Politics

Fairness of Russian presidential election questioned, protests expected

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Russia's current Prime Minister and presidential candidate Vladimir Putin, front, speaks to staff at his campaign headquarters in Moscow on March 4, 2012. Putin claimed victory in Russia's presidential election on Sunday and, tears rolling down

On Sunday, Vladimir Putin won six years as President of Russia. Putin, who has been serving as Prime Minister of Russia, will return to the presidency for the first time since 2008.

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Putin, who critics deem anti-democratic, is once again under scrutiny, as questions remain on the fairness of Russia's presidential election. The Organization of Security and Co-Operation in Europe reported international observers found the election process to be unequal.

“There were serious problems from the very start of this election. The point of elections is that the outcome should be uncertain. This was not the case in Russia. There was no real competition and abuse of government resources ensured that the ultimate winner of the election was never in doubt,” Tonino Picula, the head of OSCE's observation, said.

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Election corruption claims include election monitors being ejected from polling stations, and even beaten. There are also reports of carousel voting, a process in which a group of voters goes to several polling stations and cast multiple votes. Despite many reports of election rigging, spokespeople for Putin are not confirming any wrongdoing.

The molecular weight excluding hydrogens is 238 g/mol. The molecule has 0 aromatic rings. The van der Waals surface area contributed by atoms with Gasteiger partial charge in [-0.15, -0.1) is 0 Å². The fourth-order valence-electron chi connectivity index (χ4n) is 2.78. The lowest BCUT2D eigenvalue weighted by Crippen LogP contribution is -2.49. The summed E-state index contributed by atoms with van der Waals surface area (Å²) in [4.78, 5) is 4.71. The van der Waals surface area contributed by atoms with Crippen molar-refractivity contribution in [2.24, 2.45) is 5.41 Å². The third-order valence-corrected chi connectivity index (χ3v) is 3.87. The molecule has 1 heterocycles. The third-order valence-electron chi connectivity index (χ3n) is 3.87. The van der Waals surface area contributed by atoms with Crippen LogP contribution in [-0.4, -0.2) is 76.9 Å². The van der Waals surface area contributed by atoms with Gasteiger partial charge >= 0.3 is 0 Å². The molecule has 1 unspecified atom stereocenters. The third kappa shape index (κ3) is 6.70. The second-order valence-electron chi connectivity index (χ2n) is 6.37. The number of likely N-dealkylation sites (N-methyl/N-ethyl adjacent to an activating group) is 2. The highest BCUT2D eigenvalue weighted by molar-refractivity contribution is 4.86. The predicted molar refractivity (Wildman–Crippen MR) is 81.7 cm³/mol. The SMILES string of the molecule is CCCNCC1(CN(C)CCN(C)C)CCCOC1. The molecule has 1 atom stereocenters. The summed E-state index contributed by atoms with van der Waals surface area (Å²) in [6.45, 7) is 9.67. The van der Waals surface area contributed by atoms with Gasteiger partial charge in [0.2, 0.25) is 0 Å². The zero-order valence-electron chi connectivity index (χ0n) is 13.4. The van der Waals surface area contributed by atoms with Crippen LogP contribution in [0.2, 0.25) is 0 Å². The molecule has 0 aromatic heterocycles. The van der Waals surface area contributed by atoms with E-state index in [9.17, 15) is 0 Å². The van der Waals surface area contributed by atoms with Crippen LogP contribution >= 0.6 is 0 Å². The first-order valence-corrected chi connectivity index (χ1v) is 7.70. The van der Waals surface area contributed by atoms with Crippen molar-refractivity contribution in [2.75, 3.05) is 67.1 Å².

"We know about these claims, but we cannot speak right now about falsifications. This is on the court, or election committee that can take a decision, whether it is a falsification or not," Dmitry Peskov said.

Some opponents are refusing to recognize Putin as president, and mass protests are expected in Moscow on Monday night. And with political protests, there is always the threat of violence.

"I'm afraid that there would be very strong decisions from the president administrations, and they would try to suppress the opposition and the protest movement," Yury Saprykin, a journalist in Moscow and opposition activist, said. 

With tearful eyes, Putin claimed he won a "clean" victory in his acceptance speech Sunday night. His response to critics and expected protests of the Kremlin in Moscow remains to be seen.